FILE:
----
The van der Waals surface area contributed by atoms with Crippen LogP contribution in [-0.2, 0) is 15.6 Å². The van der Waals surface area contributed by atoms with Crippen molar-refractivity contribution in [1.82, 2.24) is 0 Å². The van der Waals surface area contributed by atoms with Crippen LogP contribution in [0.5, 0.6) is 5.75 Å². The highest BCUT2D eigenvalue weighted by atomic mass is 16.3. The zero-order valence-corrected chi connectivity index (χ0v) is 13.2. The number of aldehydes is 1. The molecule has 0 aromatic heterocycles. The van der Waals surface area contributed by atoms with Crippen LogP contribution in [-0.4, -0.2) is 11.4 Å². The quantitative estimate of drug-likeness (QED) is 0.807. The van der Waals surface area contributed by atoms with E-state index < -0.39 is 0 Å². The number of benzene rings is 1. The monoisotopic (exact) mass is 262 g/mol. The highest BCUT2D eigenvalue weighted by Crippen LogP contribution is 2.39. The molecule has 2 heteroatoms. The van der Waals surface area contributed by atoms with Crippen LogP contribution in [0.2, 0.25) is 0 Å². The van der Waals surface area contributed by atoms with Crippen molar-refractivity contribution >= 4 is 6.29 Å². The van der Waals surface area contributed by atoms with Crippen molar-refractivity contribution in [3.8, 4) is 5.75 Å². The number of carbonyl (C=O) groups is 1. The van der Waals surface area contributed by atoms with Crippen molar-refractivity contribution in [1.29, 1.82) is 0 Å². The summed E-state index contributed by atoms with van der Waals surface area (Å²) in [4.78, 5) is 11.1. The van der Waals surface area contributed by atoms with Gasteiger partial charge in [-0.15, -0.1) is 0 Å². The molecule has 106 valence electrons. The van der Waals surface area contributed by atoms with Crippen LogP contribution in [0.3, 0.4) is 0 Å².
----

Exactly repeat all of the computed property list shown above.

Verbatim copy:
The van der Waals surface area contributed by atoms with Crippen LogP contribution in [-0.2, 0) is 15.6 Å². The van der Waals surface area contributed by atoms with Crippen molar-refractivity contribution in [1.82, 2.24) is 0 Å². The van der Waals surface area contributed by atoms with Crippen LogP contribution in [0.5, 0.6) is 5.75 Å². The highest BCUT2D eigenvalue weighted by atomic mass is 16.3. The zero-order valence-corrected chi connectivity index (χ0v) is 13.2. The number of aldehydes is 1. The molecule has 0 aromatic heterocycles. The van der Waals surface area contributed by atoms with Crippen LogP contribution in [-0.4, -0.2) is 11.4 Å². The quantitative estimate of drug-likeness (QED) is 0.807. The van der Waals surface area contributed by atoms with E-state index < -0.39 is 0 Å². The number of benzene rings is 1. The monoisotopic (exact) mass is 262 g/mol. The highest BCUT2D eigenvalue weighted by Crippen LogP contribution is 2.39. The molecule has 2 heteroatoms. The van der Waals surface area contributed by atoms with Crippen LogP contribution in [0.2, 0.25) is 0 Å². The van der Waals surface area contributed by atoms with Crippen molar-refractivity contribution >= 4 is 6.29 Å². The van der Waals surface area contributed by atoms with Crippen molar-refractivity contribution in [3.8, 4) is 5.75 Å². The number of carbonyl (C=O) groups is 1. The van der Waals surface area contributed by atoms with Crippen molar-refractivity contribution in [1.29, 1.82) is 0 Å². The summed E-state index contributed by atoms with van der Waals surface area (Å²) in [4.78, 5) is 11.1. The van der Waals surface area contributed by atoms with Gasteiger partial charge in [-0.15, -0.1) is 0 Å². The molecule has 106 valence electrons. The van der Waals surface area contributed by atoms with Crippen LogP contribution in [0.3, 0.4) is 0 Å².